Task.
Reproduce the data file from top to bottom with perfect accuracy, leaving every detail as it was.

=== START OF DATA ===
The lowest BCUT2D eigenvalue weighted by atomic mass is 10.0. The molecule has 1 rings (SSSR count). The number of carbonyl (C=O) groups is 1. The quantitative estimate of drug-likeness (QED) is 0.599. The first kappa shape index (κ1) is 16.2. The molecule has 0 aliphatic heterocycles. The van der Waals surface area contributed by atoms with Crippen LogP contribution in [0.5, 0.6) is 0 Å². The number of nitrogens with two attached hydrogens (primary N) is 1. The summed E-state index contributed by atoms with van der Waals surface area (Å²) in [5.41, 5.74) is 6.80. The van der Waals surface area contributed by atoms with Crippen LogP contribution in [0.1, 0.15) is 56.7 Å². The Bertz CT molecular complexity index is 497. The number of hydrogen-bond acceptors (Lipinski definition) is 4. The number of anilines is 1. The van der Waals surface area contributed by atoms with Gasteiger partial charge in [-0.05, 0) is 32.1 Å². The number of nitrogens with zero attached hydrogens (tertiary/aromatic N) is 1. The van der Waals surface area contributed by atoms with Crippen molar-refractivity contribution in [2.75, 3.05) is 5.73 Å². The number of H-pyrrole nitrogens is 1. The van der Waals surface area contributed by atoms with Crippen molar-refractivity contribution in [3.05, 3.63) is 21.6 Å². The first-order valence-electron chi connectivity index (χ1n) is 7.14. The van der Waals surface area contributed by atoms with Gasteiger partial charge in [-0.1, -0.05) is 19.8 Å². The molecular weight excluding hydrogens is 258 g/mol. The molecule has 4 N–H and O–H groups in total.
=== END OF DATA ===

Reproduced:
The lowest BCUT2D eigenvalue weighted by atomic mass is 10.0. The molecule has 1 rings (SSSR count). The number of carbonyl (C=O) groups is 1. The quantitative estimate of drug-likeness (QED) is 0.599. The first kappa shape index (κ1) is 16.2. The molecule has 0 aliphatic heterocycles. The van der Waals surface area contributed by atoms with Crippen LogP contribution in [0.5, 0.6) is 0 Å². The number of nitrogens with two attached hydrogens (primary N) is 1. The summed E-state index contributed by atoms with van der Waals surface area (Å²) in [5.41, 5.74) is 6.80. The van der Waals surface area contributed by atoms with Crippen LogP contribution in [0.1, 0.15) is 56.7 Å². The Bertz CT molecular complexity index is 497. The number of hydrogen-bond acceptors (Lipinski definition) is 4. The number of anilines is 1. The van der Waals surface area contributed by atoms with Gasteiger partial charge in [-0.05, 0) is 32.1 Å². The number of nitrogens with zero attached hydrogens (tertiary/aromatic N) is 1. The van der Waals surface area contributed by atoms with Crippen molar-refractivity contribution in [2.75, 3.05) is 5.73 Å². The number of H-pyrrole nitrogens is 1. The van der Waals surface area contributed by atoms with Crippen molar-refractivity contribution in [3.05, 3.63) is 21.6 Å². The first-order valence-electron chi connectivity index (χ1n) is 7.14. The van der Waals surface area contributed by atoms with Gasteiger partial charge in [-0.1, -0.05) is 19.8 Å². The molecular weight excluding hydrogens is 258 g/mol. The molecule has 4 N–H and O–H groups in total.